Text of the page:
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There is practically no area of medical practice that has not been impacted by advances in 3D printing technologies. Whether in the form of custom made prosthetics, the development of specialized tools, or the creation of medical models to prepare future surgeons for practice, the contributions made by 3D printing are undeniable. And the staff at Duke University School of Medicine have fully embraced the potential the advanced technology offers.

Duke is recognized as one of the top medical institutions in the United States and they have the opportunity to work with some of the most complicated medical interventions as a result. Recently, they worked with a young woman who had a chronic limp as the result of a hip malformation. In order to address the problem, the medical team decided that the best place to start was to take the data collected about her anatomy through MRI and CT scans and convert it into a life-size 3D printed model that they could examine and manipulate.

The model itself was fabricated on-site in the campus Co-Lab Studio, a 2,000-square-foot space dedicated to the tools of advanced manufacturing and housing more than five dozen 3D printers. Having the facilities so close on hand reduces both the amount of time required to get such a model and the costs associated with it. Having the opportunity to examine the 3D model before undertaking the surgery alerted the medical team to damage that had occurred in her hip due to the grinding in the malformed area. As a result, instead of the originally conceived intervention of reconstructing the damaged joint, they opted to replace the hip instead. This enhanced preparation is something which Dr. Robert Kollmorgen, 2016-2017 hip preservation fellow at Duke, recognized as resulting from the 3D printed model:

“The best thing we can do for our patients is think before we cut. The 3D printed model allowed us to be better planners up front and map out what we feel is the best surgery we could offer her.”

This replica of a calcified heart valve was created using one of Duke’s newest 3-D printers. Soft tissues were printed using a flexible material, and calcium deposits were printed using a more rigid material.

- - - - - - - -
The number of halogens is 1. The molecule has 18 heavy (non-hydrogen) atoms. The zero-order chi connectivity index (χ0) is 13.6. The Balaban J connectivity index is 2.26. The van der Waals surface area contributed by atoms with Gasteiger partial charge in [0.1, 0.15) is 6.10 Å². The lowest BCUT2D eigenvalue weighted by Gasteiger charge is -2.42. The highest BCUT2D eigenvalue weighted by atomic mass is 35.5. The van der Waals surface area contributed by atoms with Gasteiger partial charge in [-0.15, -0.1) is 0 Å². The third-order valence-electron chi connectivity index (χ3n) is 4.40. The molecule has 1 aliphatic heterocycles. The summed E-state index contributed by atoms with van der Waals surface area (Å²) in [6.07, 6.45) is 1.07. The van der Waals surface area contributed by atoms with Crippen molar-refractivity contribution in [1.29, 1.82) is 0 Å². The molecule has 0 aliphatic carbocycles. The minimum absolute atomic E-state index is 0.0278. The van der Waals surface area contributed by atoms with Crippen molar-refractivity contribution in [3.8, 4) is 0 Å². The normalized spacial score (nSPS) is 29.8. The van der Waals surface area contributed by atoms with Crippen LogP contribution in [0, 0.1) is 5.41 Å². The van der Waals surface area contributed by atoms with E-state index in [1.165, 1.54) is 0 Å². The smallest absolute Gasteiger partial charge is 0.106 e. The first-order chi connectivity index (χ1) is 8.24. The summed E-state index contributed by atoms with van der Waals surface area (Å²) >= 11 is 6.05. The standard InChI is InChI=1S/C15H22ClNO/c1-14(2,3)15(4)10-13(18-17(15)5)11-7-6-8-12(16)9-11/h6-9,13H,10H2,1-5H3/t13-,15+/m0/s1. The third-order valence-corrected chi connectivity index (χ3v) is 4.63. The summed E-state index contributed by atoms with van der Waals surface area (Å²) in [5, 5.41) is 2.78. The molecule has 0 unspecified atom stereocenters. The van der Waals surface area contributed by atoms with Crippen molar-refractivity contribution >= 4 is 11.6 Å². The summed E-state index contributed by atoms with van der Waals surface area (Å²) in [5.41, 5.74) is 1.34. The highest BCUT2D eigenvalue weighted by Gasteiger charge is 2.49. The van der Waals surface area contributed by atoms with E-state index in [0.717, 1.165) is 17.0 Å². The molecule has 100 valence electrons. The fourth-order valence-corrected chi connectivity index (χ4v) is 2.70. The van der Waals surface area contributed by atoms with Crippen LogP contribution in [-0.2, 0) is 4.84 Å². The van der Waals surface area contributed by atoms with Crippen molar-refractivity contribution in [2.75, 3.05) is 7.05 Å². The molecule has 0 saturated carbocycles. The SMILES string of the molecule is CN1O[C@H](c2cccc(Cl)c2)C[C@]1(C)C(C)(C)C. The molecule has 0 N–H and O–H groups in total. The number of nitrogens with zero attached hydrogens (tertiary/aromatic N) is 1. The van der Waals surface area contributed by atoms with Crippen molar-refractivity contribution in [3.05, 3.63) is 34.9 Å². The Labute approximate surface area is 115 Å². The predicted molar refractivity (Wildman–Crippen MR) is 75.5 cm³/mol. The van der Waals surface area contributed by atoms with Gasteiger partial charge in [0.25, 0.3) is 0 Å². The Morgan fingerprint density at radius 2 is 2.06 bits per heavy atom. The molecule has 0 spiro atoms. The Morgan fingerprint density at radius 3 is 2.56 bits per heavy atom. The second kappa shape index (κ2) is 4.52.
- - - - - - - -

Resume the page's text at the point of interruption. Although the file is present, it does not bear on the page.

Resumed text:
In another area of the massive teaching hospital, general surgery resident Dr. Alice Wang worked with Dr. Sreekanth Vemulapalli to 3D print a model of the flexible anatomy of the aorta as they attempt to minimize the potential for complications associated with a common heart procedure designed to correct aortic stenosis. This condition occurs when the aortic valve loses its flexibility and is prevented from opening as it should, thereby constricting the flow of blood.

This condition, which affects many thousands of older Americans each year is generally addressed by inserting a new valve. The replacement valve is folded up and placed into a small tube which is then inserted into a blood vessel and guided into place where it is opened outward. The difficulty is that sometimes these replacement valves don’t fit perfectly and can leak, and the hope held by Wang and Vemulapalli is that through testing 3D printed models beforehand, in order to predict which patients were more likely to experience leaks. Once they understand that, they can then plan carefully the exact procedure necessary in order to reduce the possibility of such a leak occurring. The benefits are immediate, as Wang explained, “This really allows us to guide our treatment for each individual patient and personalize their experience.”

The procedure, transcatheter aortic valve replacement, has demonstrated great benefit from 3D printing technologies, as showcased at Duke as well as Georgia Tech and being explored at the Ohio State University, while at Henry Ford Hospital System the team uses 3D printed heart models similarly in transcatheter mitral valve replacement and repair procedures.

Dr. Alice Wang shows off a 3-D printed heart valve. The valve is one of several personalized patient models she has made using Duke’s dedicated 3-D printing studio. [Photo: Jeannine Sato]

The expansion of materials that can be 3D printed, along with the precision with which 3D prints can be realized, has continued to increase the uses for the technology in every aspect of medicine from early education to research to the interventions themselves. It has been consistently demonstrated that preparing students and experts alike helps to improve the outcomes of surgeries whether because of the practice provided, the customization of the parts needed, or the simple reduction of time during which the patient is in surgery. The impacts are enormous, as Supervisor of Duke’s Multi-Dimensional Processing Lab Susan A. Whitney, BSRT, described:

“All the scans are tailored to the patient, but then we take that scan another step further, have a virtual model, and then have a 3D printed physical model. I guess I like to think about it as: every body has a story, and we try to help illustrate that.”

It’s the tremendous support provided by 3D printing in the creation of personalized, patient-based solutions that sets this technology above and beyond all others, and Duke has embraced this new technology as part of its own new normal.

What do you think of this news? Let us know your thoughts; join the discussion of this and other 3D printing topics at 3DPrintBoard.com.

[Source/Images: Duke]

 

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